Food Philosophy: Plant Based Diet
Making a compassionate choice
Yoga often evolves in three phases: from being self-centered to focusing on the breath, to eventually expanding the heart.
My diet has evolved in a similar way, shifting over time, from pleasure to health, and then to a deeper dimension: compassion.
I finally became aware that I wanted to eat with kindness, and my diet has gradually come to be “heart-centered”.
For me, this means eliminating all animal flesh, and as much as possible all animal by-products, because factory farming is inhumane to the animals, damages the environment, and contributes to deforestation and climate change.
Born in Argentina, I grew up enjoying eating meat of all kinds, without ever thinking about the implications. Therefore, I must admit that making this final shift in my diet has been a challenging commitment.
However, I realize that eating with compassion can be a profound spiritual experience. A plant-based diet allows me to live in alignment with my core values.
To me, being vegetarian is an aspiration to live as kindly and compassionately as possible. It’s an ongoing process. Nobody is perfect. We cause harm just by living on this planet, but we can all aspire to be mindful and conscientious and to continue making improvements. The ultimate goal is to create a mutually beneficial relationship with other animals, with other people and with the environment.
You don’t have to follow any certain type of diet to practice yoga, however, traditionally the yogi diet is vegan, or vegetarian, in other words, no animal flesh. The main difference between a vegan and a vegetarian diet is that a vegan diet does not include any animal byproduct (such as milk or eggs) while a vegetarian diet does. A typical vegan/vegetarian diet is based on all fruits, vegetables, nuts, seeds, beans, legumes and grains.
Basically, yogis classify food as either tamasic, rajasic or sattvic.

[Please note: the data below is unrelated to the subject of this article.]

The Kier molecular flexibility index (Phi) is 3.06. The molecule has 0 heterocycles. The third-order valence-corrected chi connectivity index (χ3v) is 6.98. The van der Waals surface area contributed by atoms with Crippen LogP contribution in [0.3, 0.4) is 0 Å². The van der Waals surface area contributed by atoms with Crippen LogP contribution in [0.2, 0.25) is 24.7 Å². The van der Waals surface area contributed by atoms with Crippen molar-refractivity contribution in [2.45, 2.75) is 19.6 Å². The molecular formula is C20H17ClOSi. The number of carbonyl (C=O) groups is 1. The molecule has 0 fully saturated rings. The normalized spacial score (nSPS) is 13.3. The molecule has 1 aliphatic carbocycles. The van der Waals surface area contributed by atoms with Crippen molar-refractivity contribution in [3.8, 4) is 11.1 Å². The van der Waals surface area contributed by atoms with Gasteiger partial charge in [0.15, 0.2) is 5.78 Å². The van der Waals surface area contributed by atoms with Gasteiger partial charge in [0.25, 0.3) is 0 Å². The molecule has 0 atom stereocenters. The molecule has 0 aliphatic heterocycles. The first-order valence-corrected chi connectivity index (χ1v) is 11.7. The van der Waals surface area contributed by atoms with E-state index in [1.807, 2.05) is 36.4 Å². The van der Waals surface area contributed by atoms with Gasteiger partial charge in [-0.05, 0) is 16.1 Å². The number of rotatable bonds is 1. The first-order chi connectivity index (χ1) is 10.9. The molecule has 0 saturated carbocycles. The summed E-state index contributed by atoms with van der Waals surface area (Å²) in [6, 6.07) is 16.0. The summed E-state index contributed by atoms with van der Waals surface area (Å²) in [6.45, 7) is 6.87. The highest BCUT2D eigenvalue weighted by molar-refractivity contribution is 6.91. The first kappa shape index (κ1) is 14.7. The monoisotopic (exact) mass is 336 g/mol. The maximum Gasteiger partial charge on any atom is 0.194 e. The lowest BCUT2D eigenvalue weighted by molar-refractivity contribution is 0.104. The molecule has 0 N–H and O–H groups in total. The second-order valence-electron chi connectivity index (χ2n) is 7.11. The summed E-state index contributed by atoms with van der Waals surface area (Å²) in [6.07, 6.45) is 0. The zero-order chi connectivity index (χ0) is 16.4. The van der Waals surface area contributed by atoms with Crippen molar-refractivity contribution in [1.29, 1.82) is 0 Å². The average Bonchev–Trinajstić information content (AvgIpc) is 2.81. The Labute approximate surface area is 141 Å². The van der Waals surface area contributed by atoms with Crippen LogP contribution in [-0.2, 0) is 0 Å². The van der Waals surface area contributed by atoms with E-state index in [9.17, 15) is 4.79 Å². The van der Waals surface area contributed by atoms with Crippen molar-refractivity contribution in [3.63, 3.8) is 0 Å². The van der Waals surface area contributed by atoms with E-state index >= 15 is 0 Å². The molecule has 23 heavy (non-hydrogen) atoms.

In general terms tamasic foods are stale/preserved/ impure; rajastic foods are tasty/stimulating; and sattfic foods are fresh/health and pure.
TAMASTIC foods: are those that cause mental dullness and physical numbness. Examples of tamasic foods include: the meat of all animals including fish, alcoholic beverages, highly processed foods, junk food, fast food, canned and packaged food, picked foods, and salted foods.
RAJASTIC foods: are those that have a stimulating effect on the mind and body. Rajasic foods make people physically more active, but over the long term, too many rajasic foods may lead to over stimulation and restlessness. These foods lead to aggressiveness and irritability. Some examples include: spicy, sour, pungent and stimulating foods, such as onion, garlic, cayenne peppers, turmeric, curry powder, meat, fish, eggs, beverages containing caffeine such as tea, coffee, and colas.
SATTVIC foods: are those that lead to clarity of mind and physical health. Most serious yoga practitioners make sattvic foods the mainstay of their diet. Food should be organically grown, if possible, and free of preservatives and additives. Sattvic foods include: Honey, Nuts and seeds, Dried peas, lentils and beans, grains, organically grown fresh fruits and vegetables, milk, butter and clarified butter (ghee).
Yoga for Athletes – Yoga for the Elderly – Yoga Therapy – Yoga for Pregnancy
Yoga for the Blind – Yoga for Kids/Teens – Yoga for Apnea Divers – Chakra Work – Life Coach- Relationship Coach – Health Coach – Private Yoga Classes – Workshops – Media Interviews